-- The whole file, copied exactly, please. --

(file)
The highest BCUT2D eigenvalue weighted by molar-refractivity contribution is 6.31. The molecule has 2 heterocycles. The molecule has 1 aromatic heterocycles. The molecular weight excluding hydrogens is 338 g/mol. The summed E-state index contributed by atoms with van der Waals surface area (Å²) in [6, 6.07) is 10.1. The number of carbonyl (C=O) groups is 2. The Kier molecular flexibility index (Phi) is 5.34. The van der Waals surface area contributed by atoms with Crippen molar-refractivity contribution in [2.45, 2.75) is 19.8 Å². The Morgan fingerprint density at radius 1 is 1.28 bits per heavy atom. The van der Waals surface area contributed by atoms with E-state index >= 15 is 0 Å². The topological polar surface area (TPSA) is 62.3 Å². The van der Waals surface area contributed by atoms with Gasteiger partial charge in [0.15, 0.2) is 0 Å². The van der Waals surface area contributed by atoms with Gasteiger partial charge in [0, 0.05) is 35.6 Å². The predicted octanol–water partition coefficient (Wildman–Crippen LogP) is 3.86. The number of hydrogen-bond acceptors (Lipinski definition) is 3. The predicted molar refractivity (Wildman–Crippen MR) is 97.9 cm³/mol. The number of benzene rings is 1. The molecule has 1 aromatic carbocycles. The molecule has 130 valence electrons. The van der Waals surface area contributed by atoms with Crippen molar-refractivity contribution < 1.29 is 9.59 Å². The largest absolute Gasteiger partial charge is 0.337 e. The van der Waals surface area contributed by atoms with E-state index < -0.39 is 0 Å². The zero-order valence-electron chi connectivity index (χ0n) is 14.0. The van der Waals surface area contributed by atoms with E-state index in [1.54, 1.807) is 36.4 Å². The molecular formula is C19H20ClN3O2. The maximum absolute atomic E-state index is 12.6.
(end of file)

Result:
The highest BCUT2D eigenvalue weighted by molar-refractivity contribution is 6.31. The molecule has 2 heterocycles. The molecule has 1 aromatic heterocycles. The molecular weight excluding hydrogens is 338 g/mol. The summed E-state index contributed by atoms with van der Waals surface area (Å²) in [6, 6.07) is 10.1. The number of carbonyl (C=O) groups is 2. The Kier molecular flexibility index (Phi) is 5.34. The van der Waals surface area contributed by atoms with Crippen molar-refractivity contribution in [2.45, 2.75) is 19.8 Å². The Morgan fingerprint density at radius 1 is 1.28 bits per heavy atom. The van der Waals surface area contributed by atoms with E-state index >= 15 is 0 Å². The topological polar surface area (TPSA) is 62.3 Å². The van der Waals surface area contributed by atoms with Gasteiger partial charge in [0.15, 0.2) is 0 Å². The van der Waals surface area contributed by atoms with Gasteiger partial charge in [0, 0.05) is 35.6 Å². The predicted octanol–water partition coefficient (Wildman–Crippen LogP) is 3.86. The number of hydrogen-bond acceptors (Lipinski definition) is 3. The predicted molar refractivity (Wildman–Crippen MR) is 97.9 cm³/mol. The number of benzene rings is 1. The molecule has 1 aromatic carbocycles. The molecule has 130 valence electrons. The van der Waals surface area contributed by atoms with Crippen molar-refractivity contribution < 1.29 is 9.59 Å². The largest absolute Gasteiger partial charge is 0.337 e. The van der Waals surface area contributed by atoms with E-state index < -0.39 is 0 Å². The zero-order valence-electron chi connectivity index (χ0n) is 14.0. The van der Waals surface area contributed by atoms with E-state index in [1.54, 1.807) is 36.4 Å². The molecular formula is C19H20ClN3O2. The maximum absolute atomic E-state index is 12.6.